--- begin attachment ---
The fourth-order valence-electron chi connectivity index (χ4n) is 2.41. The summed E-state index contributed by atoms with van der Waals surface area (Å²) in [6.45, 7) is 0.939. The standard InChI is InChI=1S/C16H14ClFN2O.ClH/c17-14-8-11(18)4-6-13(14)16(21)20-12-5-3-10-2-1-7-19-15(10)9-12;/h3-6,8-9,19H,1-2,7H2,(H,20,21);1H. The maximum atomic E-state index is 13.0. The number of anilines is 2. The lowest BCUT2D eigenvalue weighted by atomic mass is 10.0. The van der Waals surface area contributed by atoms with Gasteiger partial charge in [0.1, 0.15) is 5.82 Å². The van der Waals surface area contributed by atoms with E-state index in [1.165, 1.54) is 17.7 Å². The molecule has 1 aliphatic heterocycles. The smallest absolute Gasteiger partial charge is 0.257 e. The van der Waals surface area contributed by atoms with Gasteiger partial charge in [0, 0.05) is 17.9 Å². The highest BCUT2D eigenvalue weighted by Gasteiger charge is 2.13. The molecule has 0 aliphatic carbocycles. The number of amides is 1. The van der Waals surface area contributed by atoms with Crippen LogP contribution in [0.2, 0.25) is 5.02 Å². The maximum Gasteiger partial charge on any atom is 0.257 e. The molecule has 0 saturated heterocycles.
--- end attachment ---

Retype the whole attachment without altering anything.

The fourth-order valence-electron chi connectivity index (χ4n) is 2.41. The summed E-state index contributed by atoms with van der Waals surface area (Å²) in [6.45, 7) is 0.939. The standard InChI is InChI=1S/C16H14ClFN2O.ClH/c17-14-8-11(18)4-6-13(14)16(21)20-12-5-3-10-2-1-7-19-15(10)9-12;/h3-6,8-9,19H,1-2,7H2,(H,20,21);1H. The maximum atomic E-state index is 13.0. The number of anilines is 2. The lowest BCUT2D eigenvalue weighted by atomic mass is 10.0. The van der Waals surface area contributed by atoms with Gasteiger partial charge in [0.1, 0.15) is 5.82 Å². The van der Waals surface area contributed by atoms with E-state index in [1.165, 1.54) is 17.7 Å². The molecule has 1 aliphatic heterocycles. The smallest absolute Gasteiger partial charge is 0.257 e. The van der Waals surface area contributed by atoms with Gasteiger partial charge in [0, 0.05) is 17.9 Å². The highest BCUT2D eigenvalue weighted by Gasteiger charge is 2.13. The molecule has 0 aliphatic carbocycles. The number of amides is 1. The van der Waals surface area contributed by atoms with Crippen LogP contribution in [0.2, 0.25) is 5.02 Å². The maximum Gasteiger partial charge on any atom is 0.257 e. The molecule has 0 saturated heterocycles.